Finally, he commanded, “Abishai, Ethan, check the way—carefully.” The two scouts nodded, turned, and disappeared around a corner, more felt than seen.
“Joab, tell them we spend the night here,” he said. Then, forcing a straight step, he added, “I’ll be back.” Taking a newly lit torch, he climbed farther in.
16. Plunging the Depth
We flee suffering, yet it crashes life’s party anyway. It drops like an anvil on the cake, messes up the treats and decorations we arranged just so, smashes the table, goes through the floor and gouges into the foundation. It plummets past rational thought, bypasses understanding, ignores defenses, and even transcends culture. Suffering’s collision with soul’s bedrock reveals character like a bell displays its quality with clear tone or dull thud. We can’t fake it. Our real nature lies exposed for all to see. We ask “Why?” Then we rail against the gross violation of our rights and demand “Why me?” As if someone else deserves it more. Only He knows the whole story, but we can see at least three small pieces of the mystery.
15. Blind Eyes Behold
We believe God’s promises, yet even on our best days, a shallow scratch reveals festering discontent. Disappointed, we see less than we expect. One voice in our head whines, “We play His game, so He owes us, right? Success, health, happiness, some sort of payment for our good deeds.” Another confesses along with the Psalmist, “Lord, you have assigned me my portion and my cup; you have made my lot secure. The boundary lines have fallen for me in pleasant places; surely I have a delightful inheritance.”
14. True Light
My shoes squished with every step. A shiny trail ran between my desk and a dripping umbrella, waiting by the door for my next trip across the ramp. Six weeks of rain and mottled gray sky made it hard to remember any other color existed. I was tired—tired of wet feet, parked airplanes, and a waiting room full of people who only wanted to go home. Occasionally, the ceiling lifted just enough to fly, so we’d try to do a week’s work in two or three hours. A mad, splashing scramble to load passengers and cargo, and then a parade of planes trundled to the end of the runway. The high humidity formed misty condensation halos around spinning propellers. The bark of supersonic propeller tips momentarily pulsed over roaring engines as each plane took off.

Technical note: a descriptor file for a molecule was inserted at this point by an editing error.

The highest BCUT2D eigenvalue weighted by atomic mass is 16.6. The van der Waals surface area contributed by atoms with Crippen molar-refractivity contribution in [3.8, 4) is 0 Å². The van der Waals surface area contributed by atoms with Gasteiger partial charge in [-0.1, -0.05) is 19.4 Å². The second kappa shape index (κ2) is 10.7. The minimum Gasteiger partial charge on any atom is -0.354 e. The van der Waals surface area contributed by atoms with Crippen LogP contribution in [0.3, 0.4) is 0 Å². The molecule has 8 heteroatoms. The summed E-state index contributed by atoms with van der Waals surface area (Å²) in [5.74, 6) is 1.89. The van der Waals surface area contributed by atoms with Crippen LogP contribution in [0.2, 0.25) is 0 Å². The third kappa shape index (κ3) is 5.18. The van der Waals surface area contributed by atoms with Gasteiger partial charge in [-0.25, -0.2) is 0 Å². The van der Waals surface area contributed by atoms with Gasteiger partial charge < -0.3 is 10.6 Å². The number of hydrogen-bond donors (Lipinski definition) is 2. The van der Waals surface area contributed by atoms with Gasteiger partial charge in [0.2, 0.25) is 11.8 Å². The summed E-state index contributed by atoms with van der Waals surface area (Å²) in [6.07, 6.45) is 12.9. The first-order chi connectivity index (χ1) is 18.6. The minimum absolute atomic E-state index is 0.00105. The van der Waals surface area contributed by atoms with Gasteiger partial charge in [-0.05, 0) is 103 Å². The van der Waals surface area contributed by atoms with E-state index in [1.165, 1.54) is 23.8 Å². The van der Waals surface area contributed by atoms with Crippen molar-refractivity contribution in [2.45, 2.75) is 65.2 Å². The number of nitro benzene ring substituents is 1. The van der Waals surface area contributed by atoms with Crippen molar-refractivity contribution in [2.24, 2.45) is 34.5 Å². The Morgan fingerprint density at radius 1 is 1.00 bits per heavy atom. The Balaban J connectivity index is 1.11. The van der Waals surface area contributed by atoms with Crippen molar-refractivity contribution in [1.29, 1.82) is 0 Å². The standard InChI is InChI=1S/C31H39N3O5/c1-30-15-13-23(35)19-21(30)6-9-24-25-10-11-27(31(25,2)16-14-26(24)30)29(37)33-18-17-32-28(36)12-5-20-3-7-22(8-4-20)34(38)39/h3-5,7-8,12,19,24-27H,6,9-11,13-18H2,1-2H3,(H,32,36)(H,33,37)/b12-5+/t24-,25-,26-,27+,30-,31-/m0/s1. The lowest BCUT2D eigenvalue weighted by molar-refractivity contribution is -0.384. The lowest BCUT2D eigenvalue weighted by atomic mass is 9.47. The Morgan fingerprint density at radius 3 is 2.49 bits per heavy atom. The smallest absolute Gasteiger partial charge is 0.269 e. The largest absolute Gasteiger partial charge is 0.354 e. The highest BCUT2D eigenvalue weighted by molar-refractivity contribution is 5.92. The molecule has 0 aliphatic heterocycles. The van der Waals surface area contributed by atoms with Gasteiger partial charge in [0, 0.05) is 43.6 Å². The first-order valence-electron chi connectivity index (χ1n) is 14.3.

13. Incomplete Counterfeits
One day, religious leaders challenged Jesus when the people worshiped him. He didn’t lower his gaze, furrow his brow with a half-smile, or give a bemused headshake saying, “No, no, no, their enthusiasm carries them to excess.” Instead he looked the question in the eye and said the rocks would praise him if men did not. He agreed that he was Lord and master. He proclaimed himself the Father’s Son and source of true food and drink. He claimed to be God, the Creator of the universe. Yet, the same Spirit also says he wouldn’t break a reed and names him the humble standard to follow.
12. Deceitful Heart
Jerusalem’s ashes cooled. Lizards crawled among the stones. But the dreams returned every night—Babylonian spears, Babylonian swords, first red then dried to crusty brown, yet still hungry. Now daylight brought more. King Nebuchadnezzar left Gedaliah in charge of the remnant. Then Ishmael killed him, captured all the Jews, and forced them across the desert. But Johanan rescued everyone. Wide, bulging eyes darted back and forth. “We can’t stay here. The king of Babylon will kill the rest of us when he finds out what happened. Run! Hide! Hide in Egypt!”